Kyle Borland

an imperial critic holding court on cannabis, cities, culture, and social justice. 

#TheCriticalCourt #ThirdCultureQueen

Way of the Whigs

I cried on Tuesday.

It wasn’t for the reason I was expecting - after all, the polls hadn’t closed in Alabama yet - but it consumed me all the same. I never expected to see the news of Mayor Ed Lee’s passing as I scrolled through my newsfeeds that morning. Even more of a surprise was the audible shock and feeling that followed.

I wasn’t particularly fond of Mayor Lee. I didn’t hold any ill will or grudges against him, but I wouldn’t go to bat for the man either. So, when the tears slid down my cheeks and I mourned the loss of a man I never knew, I came face-to-face with a profound, personal change that had occured during my time in the City, under Mayor Ed Lee’s leadership.

Since moving to San Francisco, the rising beams and floors of Salesforce Tower have been my mile markers. Like so many others on their first day in the City, my Lyft/Uber picked me up at SFO and dropped me on a corner of Berry Street with the sun bouncing off the glass highrises. Without a friend in sight or a destination in mind, I made my way around SoMa, taking in the activity. Eventually, I stumbled on the TransBay/East Cut/Call-It-What-You-Want neighborhood to the beginnings of our City’s soon-to-be reigning giant.

Since then, everytime I see SalesForce Tower, I’m taken back to that first day in the City. The grandeur, the business, the loneliness, the opportunity. I always thought that when the tower capped out and the businesses moved in, I’d feel that familiar visceral transition. I was wrong.

Tuesday, December 12, 2017, was the real end of my first San Francisco.

I have only lived here for a short time but, in that, the City has acted out the personal struggles I fought in my head. A time of forced transition - either by tech or time - that neither of us was truly prepared for. All the while, dealing with the residuals of my previous almost decade-long stint in Alabama. Will I be financially forced back to a hostile land? Should I go back willingly? Which fight is more worthwhile: the Heart of Dixie or the Heart of the West?

On Tuesday, my world’s came together. The nation already had its eyes on Alabama and, with Mayor Lee’s passing, both of my homes were in flux. The world held its breath as citadel-like strongholds of both parties were monumentally shaken.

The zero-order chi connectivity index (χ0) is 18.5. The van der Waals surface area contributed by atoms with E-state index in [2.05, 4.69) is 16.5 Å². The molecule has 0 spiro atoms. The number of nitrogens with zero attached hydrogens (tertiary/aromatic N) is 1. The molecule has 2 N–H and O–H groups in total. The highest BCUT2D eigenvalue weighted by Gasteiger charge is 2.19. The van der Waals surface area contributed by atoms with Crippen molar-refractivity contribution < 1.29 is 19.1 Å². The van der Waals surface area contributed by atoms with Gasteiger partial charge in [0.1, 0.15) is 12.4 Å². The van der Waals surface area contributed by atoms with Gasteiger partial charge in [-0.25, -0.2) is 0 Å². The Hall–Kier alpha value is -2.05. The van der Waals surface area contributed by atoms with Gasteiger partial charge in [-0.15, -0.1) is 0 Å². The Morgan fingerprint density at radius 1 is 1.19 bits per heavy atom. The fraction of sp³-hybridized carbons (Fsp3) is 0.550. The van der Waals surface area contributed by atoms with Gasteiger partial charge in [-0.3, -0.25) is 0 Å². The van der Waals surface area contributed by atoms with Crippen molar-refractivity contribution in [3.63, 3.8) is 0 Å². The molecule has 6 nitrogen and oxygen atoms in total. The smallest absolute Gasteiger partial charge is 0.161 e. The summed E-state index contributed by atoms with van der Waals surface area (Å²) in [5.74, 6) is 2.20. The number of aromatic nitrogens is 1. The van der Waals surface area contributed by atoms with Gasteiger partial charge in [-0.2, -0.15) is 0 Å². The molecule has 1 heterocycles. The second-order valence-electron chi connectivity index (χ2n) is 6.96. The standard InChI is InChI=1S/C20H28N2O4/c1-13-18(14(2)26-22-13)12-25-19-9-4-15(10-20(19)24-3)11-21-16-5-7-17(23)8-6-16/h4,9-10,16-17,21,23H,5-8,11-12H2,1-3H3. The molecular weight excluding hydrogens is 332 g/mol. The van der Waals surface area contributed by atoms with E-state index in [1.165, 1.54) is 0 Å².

Alabama chose between a pro-choice Democrat or a twice-removed state Supreme Court justice with a penchant for pedophilia. San Francisco had its first mayor die in office since George Moscone was assassinated in 1978 (along with Supervisor Harvey Milk) and, in the process, Supervisor London Breed ascended to become our City’s first black, female mayor.

I didn’t realize it but Mayor Lee represented my initial years in San Francisco more than the building of any tower could. His place in politics, his role in this City’s history and present...all compounded into a sort of avatar I didn’t know I was using. But, I guess that’s what a mayor is supposed to do. They embody the City they represent. The good, the bad, and the ugly. To personify a City, so its people can connect to it in a visceral and lasting way.

Our acting mayor, London Breed, has the chance to do just that for an even greater swath of San Francisco and the Bay Area. For a black woman to helm the richest region in the country — make no mistake, the mayor of San Francisco is the closest thing we have to a regional leader — is monumental. For a black woman who grew up in the Fillmore, a community our racism and our complacency has gutted from the inside out, to serve as the face of San Francisco — the Heart of the West — is what our City, and our country, needs.

As I look back at Alabama from the City That Knows How, I hope they keep at it. Even a Doug Jones win is only one chapter in a story that goes back farther than this City is old. The fights ahead there will be brutal and, as we all know, have often times been bloody. Luckily, Southerners are more than up to the fight. That legacy was on full display Tuesday as 98 percent of Alabama’s black women flooded the electorate, even in the face of historical levels of voter suppression, to reject Moore and his hateful Ole South tendrils.

ALSen 2017

I know many people say that old San Francisco has gone the way of the Whigs (or the modern Republican party) and I’d have to agree. I have been here for a little over two years and am already seeing a different City be born before my eyes. Though I would say, we are blessed to live in this ever-changing chimera of a City. It’s what makes San Francisco, San Francisco. Truthfully, it’s what makes a city, a City. To change is to be human.

That’s why, sometimes, the stars truly do fall on Alabama. Sometimes, a seismic shift — whether by purpose or tragedy — does bring a City back together.

On Tuesday, I cried because a good man died who gave his life to the City I love.

On Tuesday, I cried because black women did what only black women can do, again.

On Tuesday, Alabama and San Francisco — my homes — changed.

On Tuesday, Hope finally jumped out of the box.

 

Growth